In Buffalo State College's estimable theater program, the first assignment is a doozy.
The three-word task, which also serves as the personal and professional mantra of Buff State professor Drew Kahn, is nothing if not straightforward: "Change the world."
To anyone unfamiliar with Kahn's decidedly unorthodox teaching methods -- or his uncommon commitment to making that mantra count -- this might seem like a nice bit of hyperbole aimed at boosting enrollment. But this weekend, as Kahn and eight current and former students readjust to life in the United States after two powerful weeks in Rwanda, those words ring truer than ever. In 2009, following a successful production three years earlier of "The Diary of Anne Frank," Kahn launched the Anne Frank Project, an interdisciplinary conference based at Buffalo State. The project was launched to marshall the power of art and theater to cause actual social change and driven by "an intense passion for world improvement and an insatiable hunger for social justice."
In its two subsequent versions, the growing conference has strengthened the bonds between Rwanda and Kahn's theater program. Last year, the conference featured addresses from Carl Wilkens, a humanitarian and former relief worker who helped to save dozens of Rwandans during the 1994 genocide, and Hope Azeda, founder and director of the Rwandan theater company Mashirika.
Those connections led to this month's trip, during which the students (most from Buffalo State but some from other U.S. colleges) visited Rwanda's haunting genocide memorials, spoke with Rwandans who bore the physical and mental scars from that bloody conflict and conceived and performed a new piece of theater with members of Mashirika.
Reached by phone just after landing in Washington on Friday morning, a jet-lagged Kahn, who had been to Rwanda with Wilkens once before, reflected on his students' first glimpse of the beautiful, war-ravaged country.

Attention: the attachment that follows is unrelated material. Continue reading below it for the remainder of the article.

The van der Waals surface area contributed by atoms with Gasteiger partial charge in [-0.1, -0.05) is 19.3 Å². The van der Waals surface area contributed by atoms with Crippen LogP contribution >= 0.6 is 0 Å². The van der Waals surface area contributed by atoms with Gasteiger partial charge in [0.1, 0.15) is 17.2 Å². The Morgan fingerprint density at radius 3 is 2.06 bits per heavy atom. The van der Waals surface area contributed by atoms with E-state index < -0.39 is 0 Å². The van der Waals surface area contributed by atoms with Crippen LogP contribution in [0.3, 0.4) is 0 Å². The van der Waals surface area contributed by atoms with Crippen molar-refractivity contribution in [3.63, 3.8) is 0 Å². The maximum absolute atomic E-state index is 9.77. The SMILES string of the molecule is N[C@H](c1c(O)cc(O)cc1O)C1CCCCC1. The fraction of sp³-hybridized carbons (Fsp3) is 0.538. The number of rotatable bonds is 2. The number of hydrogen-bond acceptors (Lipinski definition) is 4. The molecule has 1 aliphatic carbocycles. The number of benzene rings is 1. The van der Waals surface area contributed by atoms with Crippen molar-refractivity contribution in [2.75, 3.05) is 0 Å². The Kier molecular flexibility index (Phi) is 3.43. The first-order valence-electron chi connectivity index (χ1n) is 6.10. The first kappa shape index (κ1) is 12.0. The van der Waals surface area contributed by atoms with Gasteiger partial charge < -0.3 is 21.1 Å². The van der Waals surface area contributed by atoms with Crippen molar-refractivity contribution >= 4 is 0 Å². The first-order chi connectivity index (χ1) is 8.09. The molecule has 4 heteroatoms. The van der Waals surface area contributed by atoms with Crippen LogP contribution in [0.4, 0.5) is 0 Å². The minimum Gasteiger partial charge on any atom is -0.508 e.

"Watching them see Rwanda for the first time was magical, and I feel more confident than ever that bringing students to a place like Rwanda to examine all of its horror and all of its beauty is really valuable," Kahn said. "When we talk in Buffalo about being world-changers and warriors, we give them opportunities, but it still can be abstract. It's not abstract for them anymore."
In the students' extensive blogs about their experience in Rwanda (online at www.annefrankproject.com), one experience stood apart from the others. Last week, the group visited Rwanda's Murambi genocide memorial, where bodies of many of the 50,000 Rwandan men, women and children murdered there in 1994 are still laid out for all to see.
Like many of the students, Buffalo State alumna Eve Everette was visibly upset at the shocking nature of the memorial, but eventually came to understand its jarring intent.
"This interaction made me understand even more so why it is important to Rwandans that the world come to visit and see the truth," she wrote. "People need to recognize and learn properly the genocide that happened in Rwanda. When people learn the truth, they can prevent this from happening again."
It may seem obvious in retrospect, but the simplicity of the concept escapes far too many. For Kahn, his students and a growing number of believers in the Anne Frank Project, the visceral, human power of theater provides a real way to solve this problem.
Kara Ashby, speaking by phone from Washington, agreed. "Having been able to create that community [with Mashirika] and to share the same passion and understanding of changing the world through our art, is irreplaceable," she said. "And I feel like we have no other option as artists now."